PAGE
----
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Re: [Authentic_SCA] plausibility of name vs culture1

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  • Eoconll@aol.com
    In a message dated 11/22/2002 7:27:37 AM Eastern Standard Time,
    Message 1 of 1 , Nov 22, 2002
      In a message dated 11/22/2002 7:27:37 AM Eastern Standard Time, Authentic_SCA@yahoogroups.com writes:

      >I have a somewhat similar problem, which is that I *love* my name -
      >it resonates to me more than my mundane name does.  However, it is
      >technically wrong for my persona, and I've kind of crafted my
      >persona story to excuse that, but I'm not sure whether I did a very
      >good job, so I'm curious what people think.
      >Allow me to introduce myself, my name is Lady Generys ferch Ednuyed
      >ap Madauc, and I am married to a  Burgundian nobleman.  Though I was
      >born in Wales in 1475, as a third daughter I had few prospects
      >there, so my father betrothed me to Lord Girard when I was very
      >young.  It was decided that I would be a better wife if I knew more
      >of my husband's people, so I was fostered as a lady-in-waiting to
      >the Duchess of Burgundy from the age of 5 until my marriage at 16.
      >Because of this, I am thouroughly Burgundian, and have forgotten
      >almost everything about Wales, except my name.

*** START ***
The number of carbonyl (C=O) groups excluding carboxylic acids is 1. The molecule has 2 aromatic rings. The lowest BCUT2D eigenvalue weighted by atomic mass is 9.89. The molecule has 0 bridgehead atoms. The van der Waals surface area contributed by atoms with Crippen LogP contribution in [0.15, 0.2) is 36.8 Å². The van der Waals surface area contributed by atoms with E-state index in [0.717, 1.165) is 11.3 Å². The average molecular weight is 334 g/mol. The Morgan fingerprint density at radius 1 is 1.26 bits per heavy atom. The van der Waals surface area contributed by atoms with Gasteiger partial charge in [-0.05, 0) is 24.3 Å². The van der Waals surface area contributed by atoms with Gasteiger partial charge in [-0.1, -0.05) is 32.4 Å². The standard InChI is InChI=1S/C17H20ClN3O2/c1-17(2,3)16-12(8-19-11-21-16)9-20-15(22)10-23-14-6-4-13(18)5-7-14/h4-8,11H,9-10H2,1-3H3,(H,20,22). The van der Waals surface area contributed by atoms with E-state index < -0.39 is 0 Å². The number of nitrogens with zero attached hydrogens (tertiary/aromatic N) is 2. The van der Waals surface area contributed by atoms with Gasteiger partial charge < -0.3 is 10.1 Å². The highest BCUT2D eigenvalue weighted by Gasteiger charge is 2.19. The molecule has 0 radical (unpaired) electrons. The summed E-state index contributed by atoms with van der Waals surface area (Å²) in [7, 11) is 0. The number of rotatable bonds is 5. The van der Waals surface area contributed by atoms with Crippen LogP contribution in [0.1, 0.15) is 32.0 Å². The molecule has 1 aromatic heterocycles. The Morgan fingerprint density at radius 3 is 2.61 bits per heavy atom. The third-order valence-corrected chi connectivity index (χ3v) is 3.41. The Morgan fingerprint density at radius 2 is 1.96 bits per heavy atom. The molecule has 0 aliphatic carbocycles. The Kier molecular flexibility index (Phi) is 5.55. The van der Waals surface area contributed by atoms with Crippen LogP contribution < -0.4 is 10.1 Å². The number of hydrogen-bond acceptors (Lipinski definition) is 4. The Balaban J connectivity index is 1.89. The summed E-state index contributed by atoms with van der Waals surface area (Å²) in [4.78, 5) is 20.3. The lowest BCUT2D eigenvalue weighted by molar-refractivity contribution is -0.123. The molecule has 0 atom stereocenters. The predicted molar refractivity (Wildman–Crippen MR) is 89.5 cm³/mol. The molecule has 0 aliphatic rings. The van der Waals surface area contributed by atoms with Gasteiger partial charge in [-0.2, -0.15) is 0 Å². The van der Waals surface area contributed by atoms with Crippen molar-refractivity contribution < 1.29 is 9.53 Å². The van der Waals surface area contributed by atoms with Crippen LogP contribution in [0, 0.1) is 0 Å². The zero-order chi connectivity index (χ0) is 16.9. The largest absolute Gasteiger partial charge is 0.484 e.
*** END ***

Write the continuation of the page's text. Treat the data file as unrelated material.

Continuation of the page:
>Does this sound reasonable to all of you, or no?

      Am I allowed to limit myself to discussing the reasonability of the
      spelling "Ednuyed"?  I suspect that somewhere along the way two
      letters have gotten transposed and this was originally meant to be
      "Ednyued" (less ambiguously, "Ednyved", to correspond with modern
      conventions regarding "u" and "v").

      I would consider it much more reasonable that a woman with the above
      history would continue using her original given name than that she
      would continue using a very specifically Welsh format for her entire
      name.  If she's been in Burgundy from the age of 5, with no Welsh
      social context at all, she would almost certainly be using an overall
      name format that followed Burgundian conventions.  It is also
      possible that the people around her would have come up with some much
      more familiar name that sounded similar to Generys and would have
      used that instead.


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